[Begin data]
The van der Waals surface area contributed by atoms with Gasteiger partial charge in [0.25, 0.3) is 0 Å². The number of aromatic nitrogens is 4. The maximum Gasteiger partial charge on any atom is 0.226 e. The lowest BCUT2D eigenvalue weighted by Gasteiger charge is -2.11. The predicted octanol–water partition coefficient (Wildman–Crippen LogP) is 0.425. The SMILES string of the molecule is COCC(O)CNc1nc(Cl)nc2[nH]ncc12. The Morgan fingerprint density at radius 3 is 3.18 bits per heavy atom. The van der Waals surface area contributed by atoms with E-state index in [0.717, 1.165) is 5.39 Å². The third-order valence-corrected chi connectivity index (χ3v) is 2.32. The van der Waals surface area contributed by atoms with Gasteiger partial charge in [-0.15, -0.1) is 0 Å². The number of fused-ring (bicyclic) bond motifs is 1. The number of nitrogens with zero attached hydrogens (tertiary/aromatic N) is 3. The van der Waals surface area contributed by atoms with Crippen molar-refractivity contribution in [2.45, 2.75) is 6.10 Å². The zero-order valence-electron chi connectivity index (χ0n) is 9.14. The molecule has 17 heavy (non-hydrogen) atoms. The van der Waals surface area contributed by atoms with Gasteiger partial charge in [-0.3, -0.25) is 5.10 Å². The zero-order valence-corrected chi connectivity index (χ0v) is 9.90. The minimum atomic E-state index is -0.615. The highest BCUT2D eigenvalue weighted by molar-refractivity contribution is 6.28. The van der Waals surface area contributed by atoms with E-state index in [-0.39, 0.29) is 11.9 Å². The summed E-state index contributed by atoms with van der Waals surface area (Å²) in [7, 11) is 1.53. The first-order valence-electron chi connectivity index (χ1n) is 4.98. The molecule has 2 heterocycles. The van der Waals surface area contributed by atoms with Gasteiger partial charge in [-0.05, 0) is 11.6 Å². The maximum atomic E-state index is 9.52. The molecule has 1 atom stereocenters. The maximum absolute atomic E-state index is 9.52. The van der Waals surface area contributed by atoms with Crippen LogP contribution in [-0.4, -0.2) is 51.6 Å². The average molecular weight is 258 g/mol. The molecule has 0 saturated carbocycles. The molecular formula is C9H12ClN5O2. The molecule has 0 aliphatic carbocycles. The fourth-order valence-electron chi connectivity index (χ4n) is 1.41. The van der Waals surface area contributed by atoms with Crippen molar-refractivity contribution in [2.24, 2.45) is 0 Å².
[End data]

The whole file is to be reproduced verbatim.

The van der Waals surface area contributed by atoms with Gasteiger partial charge in [0.25, 0.3) is 0 Å². The number of aromatic nitrogens is 4. The maximum Gasteiger partial charge on any atom is 0.226 e. The lowest BCUT2D eigenvalue weighted by Gasteiger charge is -2.11. The predicted octanol–water partition coefficient (Wildman–Crippen LogP) is 0.425. The SMILES string of the molecule is COCC(O)CNc1nc(Cl)nc2[nH]ncc12. The Morgan fingerprint density at radius 3 is 3.18 bits per heavy atom. The van der Waals surface area contributed by atoms with E-state index in [0.717, 1.165) is 5.39 Å². The third-order valence-corrected chi connectivity index (χ3v) is 2.32. The van der Waals surface area contributed by atoms with Gasteiger partial charge in [-0.15, -0.1) is 0 Å². The number of fused-ring (bicyclic) bond motifs is 1. The number of nitrogens with zero attached hydrogens (tertiary/aromatic N) is 3. The van der Waals surface area contributed by atoms with Crippen molar-refractivity contribution in [2.45, 2.75) is 6.10 Å². The zero-order valence-electron chi connectivity index (χ0n) is 9.14. The molecule has 17 heavy (non-hydrogen) atoms. The van der Waals surface area contributed by atoms with Gasteiger partial charge in [-0.3, -0.25) is 5.10 Å². The zero-order valence-corrected chi connectivity index (χ0v) is 9.90. The minimum atomic E-state index is -0.615. The highest BCUT2D eigenvalue weighted by molar-refractivity contribution is 6.28. The van der Waals surface area contributed by atoms with E-state index in [-0.39, 0.29) is 11.9 Å². The summed E-state index contributed by atoms with van der Waals surface area (Å²) in [7, 11) is 1.53. The first-order valence-electron chi connectivity index (χ1n) is 4.98. The molecule has 2 heterocycles. The van der Waals surface area contributed by atoms with Gasteiger partial charge in [-0.05, 0) is 11.6 Å². The maximum atomic E-state index is 9.52. The molecule has 1 atom stereocenters. The maximum absolute atomic E-state index is 9.52. The van der Waals surface area contributed by atoms with Crippen LogP contribution in [-0.4, -0.2) is 51.6 Å². The average molecular weight is 258 g/mol. The molecule has 0 saturated carbocycles. The molecular formula is C9H12ClN5O2. The molecule has 0 aliphatic carbocycles. The fourth-order valence-electron chi connectivity index (χ4n) is 1.41. The van der Waals surface area contributed by atoms with Crippen molar-refractivity contribution in [2.24, 2.45) is 0 Å².